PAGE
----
A survey of one million high school seniors found that 70% of them thought they were above average in leadership ability. In terms of ability to get along with others, 100% of the students thought they were above average. Of those, 60% thought they were in the top 10% and 25% thought they were in the top 1%. Do you think we have a problem with hubris? Is there a lack of humility being modelled in our society?
G.K. Chesterton said ‘Pride is in fact the engine of mediocrity. It fools us into believing that we have arrived, that we are complete, that there is little else to learn. Humility by contrast reminds us that we are small, incomplete, and so urges us on towards the heights of artistic, scientific and societal endeavour.’
So, what is humility? It’s not being a doormat, having low self-esteem or putting aside your strengths and vision. It is possible to be humble, iron-willed and successful. Jesus knew exactly what message he had to bring and did so with conviction, perseverance and with impact.
Here is a definition according to Dickson: Humility is the noble choice to forgo your status, deploy your resources or use your influence for the good of others before yourself. The humble person is marked by a willingness to hold power in service of others.
So, humility is about redirecting your powers, whether physical, intellectual, financial or structural for the sake of others. Philippians 2, ‘In a humble frame of mind regard one another as if better than yourselves – each of you taking care not only of your own needs but also of the needs of others.’ Humility is more about how I treat others than how I think about myself.
If we really think about it, humility is actually common sense. None of us is an expert at everything. What we don’t know and can’t do far exceeds what we do know and can do. So, it makes sense to be teachable and make room for others to use their gifts and abilities.
Let’s apply humility to conviction. It doesn’t mean believing things less. A quote from John Dickson – ‘I am advocating that we hold our convictions firmly but do so with a soft heart toward those who hold contrary convictions. We have forgotten how to flex two mental muscles at the same time: the muscle of moral conviction and the muscle of compassion to all regardless of their morality. Secular society no less than religion often operates on a narrow-minded logic: you can only love those whose lives you approve of. You can only be friends with people who agree with you. The logic can take you in two directions. The religious version reduces the number of people it loves to match the few lifestyles it approves. The secular version increases the number of lifestyles it approves to the point of accepting virtually everything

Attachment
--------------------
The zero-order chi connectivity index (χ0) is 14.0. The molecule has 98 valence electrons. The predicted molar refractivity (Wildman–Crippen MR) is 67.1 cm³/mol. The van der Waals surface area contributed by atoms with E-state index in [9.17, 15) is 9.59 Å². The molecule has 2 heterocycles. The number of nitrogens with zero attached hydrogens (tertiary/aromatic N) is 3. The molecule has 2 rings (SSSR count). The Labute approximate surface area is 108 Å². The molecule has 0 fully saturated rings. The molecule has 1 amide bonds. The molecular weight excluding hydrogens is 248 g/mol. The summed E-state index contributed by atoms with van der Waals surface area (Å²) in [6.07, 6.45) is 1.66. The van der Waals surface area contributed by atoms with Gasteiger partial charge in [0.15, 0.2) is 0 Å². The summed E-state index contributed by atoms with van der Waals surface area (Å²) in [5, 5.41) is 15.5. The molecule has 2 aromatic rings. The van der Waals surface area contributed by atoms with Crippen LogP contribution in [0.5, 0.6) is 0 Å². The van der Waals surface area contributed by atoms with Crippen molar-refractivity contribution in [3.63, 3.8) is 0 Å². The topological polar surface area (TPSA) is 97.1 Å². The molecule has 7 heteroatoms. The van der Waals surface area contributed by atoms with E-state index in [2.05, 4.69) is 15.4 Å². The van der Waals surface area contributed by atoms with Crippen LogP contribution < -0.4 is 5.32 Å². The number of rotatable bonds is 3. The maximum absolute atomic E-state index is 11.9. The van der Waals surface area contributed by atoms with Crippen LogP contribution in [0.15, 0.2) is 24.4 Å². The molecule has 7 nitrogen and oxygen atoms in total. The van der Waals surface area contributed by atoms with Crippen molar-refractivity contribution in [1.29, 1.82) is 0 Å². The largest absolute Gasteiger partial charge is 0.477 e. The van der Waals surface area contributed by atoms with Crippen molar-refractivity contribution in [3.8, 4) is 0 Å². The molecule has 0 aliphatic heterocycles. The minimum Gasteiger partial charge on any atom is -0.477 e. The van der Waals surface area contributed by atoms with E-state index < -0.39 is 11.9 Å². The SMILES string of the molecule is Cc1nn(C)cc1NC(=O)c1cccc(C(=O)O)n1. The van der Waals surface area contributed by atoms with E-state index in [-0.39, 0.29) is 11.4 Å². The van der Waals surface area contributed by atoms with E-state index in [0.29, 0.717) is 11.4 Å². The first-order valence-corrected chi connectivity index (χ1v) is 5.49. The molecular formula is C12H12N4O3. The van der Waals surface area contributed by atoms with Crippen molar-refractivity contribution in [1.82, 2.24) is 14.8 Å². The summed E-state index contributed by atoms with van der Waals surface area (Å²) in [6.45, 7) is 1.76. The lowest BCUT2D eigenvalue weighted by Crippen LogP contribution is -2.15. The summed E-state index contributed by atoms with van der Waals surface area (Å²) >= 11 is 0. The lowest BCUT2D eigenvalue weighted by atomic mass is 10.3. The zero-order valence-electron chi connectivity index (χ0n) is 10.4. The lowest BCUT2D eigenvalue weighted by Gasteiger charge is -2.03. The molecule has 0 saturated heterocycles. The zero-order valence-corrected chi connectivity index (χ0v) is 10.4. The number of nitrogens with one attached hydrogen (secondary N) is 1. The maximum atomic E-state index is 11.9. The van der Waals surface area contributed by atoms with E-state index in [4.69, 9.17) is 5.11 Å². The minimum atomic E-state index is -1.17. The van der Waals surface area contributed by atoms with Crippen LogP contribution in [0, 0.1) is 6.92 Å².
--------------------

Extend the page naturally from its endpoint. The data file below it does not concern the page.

C.S. Lewis says humility is quite unlike the property of, for example, having brown hair. It’s not something you style in yourself or even especially notice in others. You don’t suddenly meet someone and think, ‘Wow, what dazzling humility.’ It is a rather low-key virtue. It often takes a while to spot in others, partly because the truly humble person is not at all concerned about appearing humble. He or she is not thinking of themselves at all.
Lewis goes on to share, ‘If anyone would like to acquire humility, I can, I think, tell him or her the first step. The first step is to realise that one is proud. If you think you are not conceited, it means you are very conceited indeed.’
If it’s true that we are shaped by what we love, the next step is to grow a love for humility, admiring it, and longing for it. Then think of actions you would like to adopt that speak of humility. In your home and work environment, what can you do and say that will begin to develop this virtue in you? Perhaps invite feedback and criticism! Encourage and affirm your team members for a job well done. Apologise for words and actions quickly, sensitively and vulnerably. Face your fears and insecurities then the virtue of humility will begin to take root. Will you join me on this journey of learning and growth to become more like Jesus?
Until next month,